4.2.1. Is Russian industry recovering from the crisis The estimate of general trends in the Russian industry both in the crisis situation and at the stage of recovery from it does not seem to be an easy task. Low immediacy and insufficient frequency of the official data release became evident at the end of 2008 – the beginning of 2009.
In 2011 users of official industrial statistics faced one more problem: the insignificance of monthly changes in output complicates interpretation of this data while possible (or at least expected) second wave of the crisis reinforces demand for anticipatory indicators. In this situation the Business Surveys Department of IEP resumed regular calculation of IEP’s Industrial Optimism Index (IEP IOI)1.
In the situation of economic crisis this index helps to tackle several important tasks. First, it provides an opportunity for an actually real-time (as compared with the frequency and immediacy of official statistics) insight into the performance of domestic industry. Second, enterprises participating in the IEP surveys are “the middle class” of Russian industry. They are located all over the country’s territory and operate basically in processing industries. Authorities and experts not always get timely and sufficient information on the performance of such The index is calculated as the simple average of balances (differences in responses) for four questions from the IEP questionnaire:
1) actual change of demand, balance = % growth – % decrease;
2) estimate of demand, balance = % above normal + % normal – % below normal;
3) estimate of finished goods stocks, balance = % above normal – % below normal;
Balances of responses to the 1st and the 4th questions are adjusted for the seasonal and calendar factors.
The index can range from -100 to +100. A positive value of the index implies the prevalence of positive estimates. A negative value of the index means that negative estimates prevail. Lowering of the index value is the sign of deteriorating situation while its growth – the sign of ameliorating situation.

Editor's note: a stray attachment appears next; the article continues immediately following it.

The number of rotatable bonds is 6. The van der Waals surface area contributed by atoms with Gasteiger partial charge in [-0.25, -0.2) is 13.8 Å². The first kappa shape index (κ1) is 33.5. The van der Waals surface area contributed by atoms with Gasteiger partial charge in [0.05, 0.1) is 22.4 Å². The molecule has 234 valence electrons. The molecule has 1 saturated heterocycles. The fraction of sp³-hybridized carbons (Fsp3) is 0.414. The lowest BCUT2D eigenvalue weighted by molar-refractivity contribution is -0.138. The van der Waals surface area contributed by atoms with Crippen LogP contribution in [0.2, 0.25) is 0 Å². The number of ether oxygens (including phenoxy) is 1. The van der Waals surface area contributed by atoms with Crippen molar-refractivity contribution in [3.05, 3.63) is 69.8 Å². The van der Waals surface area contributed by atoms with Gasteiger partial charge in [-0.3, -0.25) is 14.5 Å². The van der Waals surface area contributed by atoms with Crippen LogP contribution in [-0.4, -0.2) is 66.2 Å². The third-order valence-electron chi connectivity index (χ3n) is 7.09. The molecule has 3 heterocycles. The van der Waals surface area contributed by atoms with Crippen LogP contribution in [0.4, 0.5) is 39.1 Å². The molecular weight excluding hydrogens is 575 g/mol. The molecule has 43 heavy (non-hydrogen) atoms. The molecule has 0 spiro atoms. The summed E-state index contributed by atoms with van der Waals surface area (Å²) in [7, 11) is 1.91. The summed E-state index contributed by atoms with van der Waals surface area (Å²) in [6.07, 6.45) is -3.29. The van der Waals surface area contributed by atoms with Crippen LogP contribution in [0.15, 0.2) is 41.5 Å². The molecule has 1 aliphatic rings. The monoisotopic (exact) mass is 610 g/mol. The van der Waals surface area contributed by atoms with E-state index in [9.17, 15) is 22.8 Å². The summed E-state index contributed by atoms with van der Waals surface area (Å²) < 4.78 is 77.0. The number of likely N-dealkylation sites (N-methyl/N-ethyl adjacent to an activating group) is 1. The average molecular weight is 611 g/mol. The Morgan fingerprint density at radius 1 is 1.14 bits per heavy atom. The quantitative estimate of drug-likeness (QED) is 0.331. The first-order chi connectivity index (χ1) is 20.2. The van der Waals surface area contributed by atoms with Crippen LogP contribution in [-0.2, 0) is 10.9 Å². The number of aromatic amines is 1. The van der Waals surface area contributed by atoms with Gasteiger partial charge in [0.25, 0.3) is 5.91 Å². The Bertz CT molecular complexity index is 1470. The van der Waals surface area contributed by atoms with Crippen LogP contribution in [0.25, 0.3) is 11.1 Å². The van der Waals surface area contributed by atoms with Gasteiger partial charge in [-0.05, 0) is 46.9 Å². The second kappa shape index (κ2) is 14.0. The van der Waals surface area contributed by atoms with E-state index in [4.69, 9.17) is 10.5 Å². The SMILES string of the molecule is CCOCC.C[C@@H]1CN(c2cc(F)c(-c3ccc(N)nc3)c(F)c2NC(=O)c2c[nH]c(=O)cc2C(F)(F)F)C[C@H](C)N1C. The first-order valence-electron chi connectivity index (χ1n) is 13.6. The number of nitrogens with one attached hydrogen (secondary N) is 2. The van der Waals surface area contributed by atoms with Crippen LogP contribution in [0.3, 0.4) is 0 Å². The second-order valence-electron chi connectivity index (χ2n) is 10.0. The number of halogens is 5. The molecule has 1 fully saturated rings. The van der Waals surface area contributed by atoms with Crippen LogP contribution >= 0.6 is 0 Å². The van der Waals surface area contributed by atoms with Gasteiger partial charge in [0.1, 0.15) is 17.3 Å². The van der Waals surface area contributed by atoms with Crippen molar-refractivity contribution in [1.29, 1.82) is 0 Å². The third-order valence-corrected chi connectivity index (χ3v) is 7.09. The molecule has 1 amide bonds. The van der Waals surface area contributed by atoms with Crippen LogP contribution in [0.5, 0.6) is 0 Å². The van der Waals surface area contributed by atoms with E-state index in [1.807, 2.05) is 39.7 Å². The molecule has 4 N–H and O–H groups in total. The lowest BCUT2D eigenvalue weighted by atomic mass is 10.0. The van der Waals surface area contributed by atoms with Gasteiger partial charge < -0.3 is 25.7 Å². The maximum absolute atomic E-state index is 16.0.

Section The Real Sector of the Economy enterprises. Third, the index is calculated on the basis of indicators having no analogues in the system of state statistics but describing the key features of real situation in the Russian industry (demand, stocks, output projections). The 19-year experience of conducting such surveys (the number of which exceeded 230) and analyzing their results proves that they provide a very precise and comprehensive outline of enterprises’ performance. Long-standing, personified and non-formal relationships with respondents (90% of which are chief executive officers of enterprises) facilitate gathering of the most objective information on the performance of Russian industry. As a result the IEP’s Industrial Optimism Index illustrates the true state of affairs therein.
The post-crisis maximum of the indicator was achieved in October 2010, followed by 4 months of unsuccessful attempts to continue recovery from the recession. But by March 2011 the optimistic spirit in industry faded away. In April the indicator of optimism lost two more points. In May no principal changes took place as compared with April, with the index remaining at the minimum level over the previous 11 months. So, a relatively steady (with few exceptions) overcoming of the late 2008 crisis has evidently come to an end (see Fig. 9).
03/10/06/15 08/05/01/-15 12/06/-12/-1/05 1/06 1/07 1/08 1/09 1/10 1/11 1/Fig. 9. IEP’s Industrial Optimism Index, 2005–The major contributor to the loss of industrial optimism in 2011 was the demand trend.
From December 2010 the growth rates of sales were down 16 points. An evident growth of demand was replaced by an equally evident decline. The indicators for May were the worst since autumn 2009 (!). In the following months enterprises hoped to reverse this negative trend. At least, those were their projections.
According to opinion of enterprises’ executives, in June the situation clearly improved.
The basic driver of the Index growth was the dynamics of demand. In June it experienced positive changes that were the most sizable over the previous 24 months. The growth rates of sales (when seasonally adjusted) increased and changed the sign: the decline of demand in May was superseded by the growth of sales in June. The latter pushed up production projections of enterprises. In June they improved by 5 more points and peaked (after seasonal adjustment) to a 3-year maximum. The stocks of finished goods made a very modest positive contribution to the growth of enterprises’ optimism. The estimate of (satisfaction with) de RUSSIAN ECONOMY IN trends and outlooks mand had no impact on the Index. This indicator demonstrates astonishing stability ranging from 56% to 59%. Most enterprises seem to get accustomed to the situation of sluggish recovery from the crisis and are reluctant to respond to swings of sales.